Seasons of Plagiarism

22 02 2009

When I was in high school, I, like many other gay teenagers, had a visceral reaction to my first (and second, third, fourth, etc.) viewing of the Broadway musical “Rent.”  Here, I thought, gay people were being depicted positively and unabashedly.  I was a total Renthead, buying the soundtrack, posters and all that.  It wasn’t until a few years later, in college, that  I cast a critical eye of the musical.

I started to resent that the heroes of the AIDS crisis in the world of RENT were straight people.  The characters were cardboard.  The depiction of lesbianism no longer seemed edgy, but trite.  And that music.  Glossy, melodramatic pop fodder.  If someone were to write rock opera as a vehicle for Britney Spears’ comeback, it would probably sound a lot like RENT.  I’m sure many former RENTheads shared my embarrassment after seeing Chris Columbus’ hideous film adaptation of the musical, which didn’t even try to hide the glossy commodification of “bohemian” lifestyles.  It was so bad, it almost read as a satire of self-important AIDS artists/activists, running around subways singing about love while homeless people who aren’t nearly as pretty as Rosario Dawson freeze to death in the streets.  

I say all of this to lead up to a feminist book recommendation.  If you, like me, lost your love of RENT but couldn’t ever quite bring yourself to bash a mainstream depiction of AIDS, gay people and political activism, I’m here to give you the justification you have been waiting for:  Jonathan Larson plagiarized the plot of RENT.  The source material?  Not “La Boheme,” but lesbian writer/activist Sarah Schulman’s 1990 novel about (insert recap of the plot of RENT here) “People in Trouble.”  In her 1998 book “Stagestuck: Theater, AIDS, and the marketing of Gay America” she details her unsuccessful attempt to defend her copyright, while making a larger argument about the commodification of gay culture, the homophobia that demands straight people/ideas be at the center of our discussion of homosexuality and the cheapening of AIDS political art and activism.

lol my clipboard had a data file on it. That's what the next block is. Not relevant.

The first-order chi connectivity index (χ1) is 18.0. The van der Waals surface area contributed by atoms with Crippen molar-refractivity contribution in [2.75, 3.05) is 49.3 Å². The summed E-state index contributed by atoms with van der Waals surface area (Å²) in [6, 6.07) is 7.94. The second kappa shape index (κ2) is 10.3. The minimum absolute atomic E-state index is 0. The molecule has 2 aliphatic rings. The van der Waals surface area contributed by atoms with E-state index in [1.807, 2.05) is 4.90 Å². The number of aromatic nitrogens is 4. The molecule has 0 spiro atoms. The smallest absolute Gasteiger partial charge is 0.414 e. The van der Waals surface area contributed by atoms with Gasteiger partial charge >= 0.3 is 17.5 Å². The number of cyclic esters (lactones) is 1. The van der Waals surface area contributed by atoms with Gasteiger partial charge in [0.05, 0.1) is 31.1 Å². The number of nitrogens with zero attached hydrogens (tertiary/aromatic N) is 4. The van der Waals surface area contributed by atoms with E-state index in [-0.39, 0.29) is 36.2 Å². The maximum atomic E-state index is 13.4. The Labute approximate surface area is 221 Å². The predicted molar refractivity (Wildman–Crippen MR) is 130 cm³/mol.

Reading “Stagestruck” was shocking and an important reminder that we radical feminists should always be wary of mainstream media, should resist the temptation to over-identify with the commodities being peddled to us as empowering and should question who is doing the peddling.  (For instance: did you know that Jonathan Larson was straight?  Didn’t have AIDS?  Had only lived in NYC for a few years?  Has no involvement at all of AIDS activists? Admitted to using Schulman’s novel as fodder for his plot?)  Read it.  And if you want to read about lesbian experience from a lesbian perspective (or you want to know about the radical work done by AIDS activists in the late 80s/early 90s…which you should, since the commodification of AIDS has gone to a whole new level with recent pop-activist campaigns and Bush-iscized rhetoric about AIDS “victims”) then read Schulman’s “People in Trouble.”

Rant over.

Sorry.  I don’t know how to include the full-size photos.  Damn you technology!


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22 02 2009
feminist2

Wow! This is really interesting! I was a Renthead all through high schoo (the obsession’s kind of died out by now) and I never knew about any of this. Sadly, it’s not super surprising because this is not the first or only case where a woman’s work, or a LGBTQ person’s work was ripped off by a man.

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